The only cultural solace, for me at least, has come from an unlikely source. In recent days, I’ve found myself rewatching, and at times seemingly reliving, scenes from Uncut Gems, the last great film released before the curtain came down on New York street life. Uncut Gems is, above all, a film about the interplay between desire and mobility. The opening scene finds Howard Ratner pacing the streets of Manhattan’s Diamond District with his phone pressed to his ear. “Yussi, I’m a block away,” he says. “I’m walking already, I’m walking.” The rest of the film unfolds in a state of perpetual motion, as the portrait of a man simultaneously on the hunt (for wealth, betting success, sex) and on the run (from his creditors, from his past). There are entries, exits, passages, transports, and no repose. We see Howard on 70th and First (“What the fuck is he doing there?” “He’s walking”), we see him walking into a pawn shop, walking into Nino’s trattoria to place bets with his bookie, walking into the lobby of the building that houses the auctioneer he hopes will land him a big payday for the film’s eponymous gem. In the final act of the film he walks to his death. Howard does not stroll the city in the bemused, relaxed, spritely or invigorated manner of a New York boulevardier. His walking is nerve-shredding, hurried, panicky, and paranoid. For anyone squeezed into a New York apartment right now and contemplating a quick, fretful scuttle to the store, the picture that emerges from all of this is, as they say, very relatable.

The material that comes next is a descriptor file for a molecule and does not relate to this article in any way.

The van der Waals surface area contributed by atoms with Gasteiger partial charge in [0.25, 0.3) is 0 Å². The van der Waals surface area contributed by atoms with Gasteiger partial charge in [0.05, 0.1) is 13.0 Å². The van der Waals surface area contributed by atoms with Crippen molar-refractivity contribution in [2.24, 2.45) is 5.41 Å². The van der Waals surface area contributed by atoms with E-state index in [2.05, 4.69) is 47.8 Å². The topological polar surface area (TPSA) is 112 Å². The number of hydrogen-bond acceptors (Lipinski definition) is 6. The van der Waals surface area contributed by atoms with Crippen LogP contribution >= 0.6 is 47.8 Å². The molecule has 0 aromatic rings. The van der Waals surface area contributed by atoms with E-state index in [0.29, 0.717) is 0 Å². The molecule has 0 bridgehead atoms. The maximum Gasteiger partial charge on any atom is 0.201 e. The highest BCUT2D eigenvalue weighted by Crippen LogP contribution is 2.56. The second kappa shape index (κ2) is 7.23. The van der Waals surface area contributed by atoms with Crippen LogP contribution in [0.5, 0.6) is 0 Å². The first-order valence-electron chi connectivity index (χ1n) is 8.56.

The film’s most emotionally resonant scene finds Howard at his family Passover dinner, across the table from Arno, the loan shark brother-in-law whose thugs will later account for them both. “Blood, frogs, lice, wild animals,” Howard intones, leading the recitation of the Ten Plagues as everyone spills a drop of wine into their plate at the enumeration of each fresh curse. The trauma that hangs over the film is the trauma of the biblical plague, and the massive migration it triggered. Under the shadow of the Exodus, pursued by Arno’s hitmen, Howard is condemned to keep moving. “In every generation everyone is obligated to see themselves as if they themselves came out of Egypt,” the Haggadah instructs.
Howard’s walking reminds me of nothing so much as the strung-out pacing of Thomas Bernhard’s typical narrator, sent spare through the streets of Vienna in a state still stained by the Holocaust. Walking, in both instances, simultaneously mirrors and deflects some larger disaster. The streets are both a hazard and an escape. Which is why these walkers, despite their terror, achieve a kind of charisma. Their walking, though propelled by anxiety, is not without joy. Not everyone in New York today has the luxury of sheltering in place, of course: messengers, delivery people, and other precarious workers continue to move through the city as a matter of economic survival. But for those of us fortunate enough to enjoy the option of isolation and still able to leave the house, this is how we walk now: as a way of reclaiming the spaces that most endanger us, as an expression of our collective trauma, as a coping mechanism. New York has become a city through which we move without quite going anywhere. A city through which we are afraid to move, but move all the same. Our sense of direction is lost. The virus closes in. Just as for Howard Ratner, the only release is to keep walking.